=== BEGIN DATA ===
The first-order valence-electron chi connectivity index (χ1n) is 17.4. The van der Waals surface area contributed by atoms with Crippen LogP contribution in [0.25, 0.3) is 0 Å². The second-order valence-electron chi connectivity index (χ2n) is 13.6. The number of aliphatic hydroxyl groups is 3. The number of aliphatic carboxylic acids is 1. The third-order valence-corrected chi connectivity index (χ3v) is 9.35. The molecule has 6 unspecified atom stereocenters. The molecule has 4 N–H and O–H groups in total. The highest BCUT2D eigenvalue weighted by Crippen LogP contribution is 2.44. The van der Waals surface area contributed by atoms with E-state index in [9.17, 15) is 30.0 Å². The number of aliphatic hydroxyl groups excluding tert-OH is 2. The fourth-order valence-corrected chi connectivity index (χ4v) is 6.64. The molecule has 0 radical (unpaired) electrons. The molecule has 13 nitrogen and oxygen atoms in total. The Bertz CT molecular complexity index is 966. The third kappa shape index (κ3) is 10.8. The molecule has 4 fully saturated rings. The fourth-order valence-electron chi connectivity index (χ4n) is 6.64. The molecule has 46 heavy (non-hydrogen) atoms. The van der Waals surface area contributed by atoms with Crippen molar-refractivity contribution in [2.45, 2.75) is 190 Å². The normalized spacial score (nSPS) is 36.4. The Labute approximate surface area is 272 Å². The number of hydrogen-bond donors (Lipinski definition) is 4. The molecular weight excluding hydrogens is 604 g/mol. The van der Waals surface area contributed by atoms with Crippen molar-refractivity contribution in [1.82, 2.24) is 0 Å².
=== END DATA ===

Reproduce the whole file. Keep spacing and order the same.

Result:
The first-order valence-electron chi connectivity index (χ1n) is 17.4. The van der Waals surface area contributed by atoms with Crippen LogP contribution in [0.25, 0.3) is 0 Å². The second-order valence-electron chi connectivity index (χ2n) is 13.6. The number of aliphatic hydroxyl groups is 3. The number of aliphatic carboxylic acids is 1. The third-order valence-corrected chi connectivity index (χ3v) is 9.35. The molecule has 6 unspecified atom stereocenters. The molecule has 4 N–H and O–H groups in total. The highest BCUT2D eigenvalue weighted by Crippen LogP contribution is 2.44. The van der Waals surface area contributed by atoms with E-state index in [9.17, 15) is 30.0 Å². The number of aliphatic hydroxyl groups excluding tert-OH is 2. The fourth-order valence-corrected chi connectivity index (χ4v) is 6.64. The molecule has 0 radical (unpaired) electrons. The molecule has 13 nitrogen and oxygen atoms in total. The Bertz CT molecular complexity index is 966. The third kappa shape index (κ3) is 10.8. The molecule has 4 fully saturated rings. The fourth-order valence-electron chi connectivity index (χ4n) is 6.64. The molecule has 46 heavy (non-hydrogen) atoms. The van der Waals surface area contributed by atoms with Crippen molar-refractivity contribution in [2.45, 2.75) is 190 Å². The normalized spacial score (nSPS) is 36.4. The Labute approximate surface area is 272 Å². The number of hydrogen-bond donors (Lipinski definition) is 4. The molecular weight excluding hydrogens is 604 g/mol. The van der Waals surface area contributed by atoms with Crippen molar-refractivity contribution in [1.82, 2.24) is 0 Å².